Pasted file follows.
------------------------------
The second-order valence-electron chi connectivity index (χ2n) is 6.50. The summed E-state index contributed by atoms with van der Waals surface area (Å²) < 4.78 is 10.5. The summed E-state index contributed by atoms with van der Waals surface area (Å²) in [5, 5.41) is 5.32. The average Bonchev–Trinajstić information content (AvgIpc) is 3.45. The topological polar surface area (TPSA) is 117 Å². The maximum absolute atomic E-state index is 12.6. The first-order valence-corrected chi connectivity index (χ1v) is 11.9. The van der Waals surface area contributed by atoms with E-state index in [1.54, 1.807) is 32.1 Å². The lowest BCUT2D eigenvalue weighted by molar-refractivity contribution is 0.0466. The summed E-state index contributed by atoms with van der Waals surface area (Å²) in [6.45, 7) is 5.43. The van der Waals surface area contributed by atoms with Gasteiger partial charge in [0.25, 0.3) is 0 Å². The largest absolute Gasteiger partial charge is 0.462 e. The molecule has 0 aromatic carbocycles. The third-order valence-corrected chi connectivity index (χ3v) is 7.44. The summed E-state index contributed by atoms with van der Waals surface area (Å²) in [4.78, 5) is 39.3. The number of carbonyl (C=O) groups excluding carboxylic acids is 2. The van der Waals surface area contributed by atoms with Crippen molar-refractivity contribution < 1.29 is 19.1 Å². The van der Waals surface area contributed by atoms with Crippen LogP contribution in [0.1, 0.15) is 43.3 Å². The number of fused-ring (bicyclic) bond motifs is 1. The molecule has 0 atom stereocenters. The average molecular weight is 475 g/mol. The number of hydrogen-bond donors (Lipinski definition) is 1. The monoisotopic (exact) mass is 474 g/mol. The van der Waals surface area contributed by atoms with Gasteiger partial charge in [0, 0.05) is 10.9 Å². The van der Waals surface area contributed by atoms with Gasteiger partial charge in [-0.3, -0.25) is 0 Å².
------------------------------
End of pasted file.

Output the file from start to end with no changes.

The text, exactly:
The second-order valence-electron chi connectivity index (χ2n) is 6.50. The summed E-state index contributed by atoms with van der Waals surface area (Å²) < 4.78 is 10.5. The summed E-state index contributed by atoms with van der Waals surface area (Å²) in [5, 5.41) is 5.32. The average Bonchev–Trinajstić information content (AvgIpc) is 3.45. The topological polar surface area (TPSA) is 117 Å². The maximum absolute atomic E-state index is 12.6. The first-order valence-corrected chi connectivity index (χ1v) is 11.9. The van der Waals surface area contributed by atoms with E-state index in [1.54, 1.807) is 32.1 Å². The lowest BCUT2D eigenvalue weighted by molar-refractivity contribution is 0.0466. The summed E-state index contributed by atoms with van der Waals surface area (Å²) in [6.45, 7) is 5.43. The van der Waals surface area contributed by atoms with Gasteiger partial charge in [0.25, 0.3) is 0 Å². The largest absolute Gasteiger partial charge is 0.462 e. The molecule has 0 aromatic carbocycles. The third-order valence-corrected chi connectivity index (χ3v) is 7.44. The summed E-state index contributed by atoms with van der Waals surface area (Å²) in [4.78, 5) is 39.3. The number of carbonyl (C=O) groups excluding carboxylic acids is 2. The van der Waals surface area contributed by atoms with Crippen molar-refractivity contribution < 1.29 is 19.1 Å². The van der Waals surface area contributed by atoms with Crippen LogP contribution in [0.1, 0.15) is 43.3 Å². The number of fused-ring (bicyclic) bond motifs is 1. The molecule has 0 atom stereocenters. The average molecular weight is 475 g/mol. The number of hydrogen-bond donors (Lipinski definition) is 1. The monoisotopic (exact) mass is 474 g/mol. The van der Waals surface area contributed by atoms with Gasteiger partial charge in [0, 0.05) is 10.9 Å². The van der Waals surface area contributed by atoms with Gasteiger partial charge in [-0.3, -0.25) is 0 Å².